Churchill got the troops singing music-hall songs. He urged them to laugh when they could. One young officer, Jock MacDavid, later recalled that, “After a very brief period, he had accelerated the morale of officers and men to an almost unbelievable degree. It was sheer personality.”

Did Churchill really “rat” on his friends? Regarding his conduct towards Haldane and Brockie, his two would-be fellow-escapees from the Pretorian jail, it is clear from all the diaries and letters that when it came down to it, on the night, they just wimped out. Churchill went into the latrine and jumped over the wall, and then waited for them for an hour and a half in the garden, risking detection. But they never came: he can’t be blamed for that!

Let us deal lastly with the general charge of selfishness: that he wasn’t much interested in other people, that he wasn’t much fun at parties – except when bragging about himself. Of course he was self-centred and narcissistic – a fact that he readily acknowledged. But that does not mean he had no interest in others.

Read his letters to his wife, Clementine, worrying about such things as whether the baby is going to lick the paint off the Noah’s Ark animals. Think of his kindness to his mother, who had actually cheated him of his £200,000 inheritance. Note his endless generosity towards his younger brother Jack, who lived with Churchill in Downing Street during the war.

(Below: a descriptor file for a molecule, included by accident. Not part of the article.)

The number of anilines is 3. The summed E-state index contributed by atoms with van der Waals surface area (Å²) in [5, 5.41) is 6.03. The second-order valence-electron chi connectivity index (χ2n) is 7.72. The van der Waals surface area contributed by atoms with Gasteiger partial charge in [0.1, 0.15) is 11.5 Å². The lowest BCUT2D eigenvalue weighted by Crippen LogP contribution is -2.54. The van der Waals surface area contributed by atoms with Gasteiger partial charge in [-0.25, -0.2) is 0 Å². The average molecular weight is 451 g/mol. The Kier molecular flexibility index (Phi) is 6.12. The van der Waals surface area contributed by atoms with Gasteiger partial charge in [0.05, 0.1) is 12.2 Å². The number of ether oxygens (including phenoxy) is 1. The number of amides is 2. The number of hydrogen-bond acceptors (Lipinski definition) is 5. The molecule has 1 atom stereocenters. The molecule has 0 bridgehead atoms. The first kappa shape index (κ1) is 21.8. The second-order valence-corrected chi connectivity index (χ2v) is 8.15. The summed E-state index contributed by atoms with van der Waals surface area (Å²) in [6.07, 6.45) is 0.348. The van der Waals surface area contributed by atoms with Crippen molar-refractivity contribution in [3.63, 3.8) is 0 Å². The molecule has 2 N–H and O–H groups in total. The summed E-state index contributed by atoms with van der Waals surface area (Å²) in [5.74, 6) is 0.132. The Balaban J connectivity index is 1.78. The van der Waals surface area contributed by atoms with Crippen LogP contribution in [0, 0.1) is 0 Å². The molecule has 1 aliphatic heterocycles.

All the evidence suggests that Churchill was warm-hearted to the point of downright sentimentality. He blubs at the drop of a hat. He weeps at the news that Londoners are queuing to buy birdseed to feed their canaries during the Blitz; he weeps when he tells an ecstatic House of Commons that he has been forced by fate to blow up the French navy. He was openly emotional in a class and society that was supposed to be all about the stiff upper lip.

He had what the Greeks called megalopsychia – greatness of soul. Churchill was not a practising Christian. He never believed in the more challenging metaphysics of the New Testament. His abiding interest was in glory and prestige – both for himself and for the “British Empire”. But he had a deep sense of what it was right and fitting for him to do.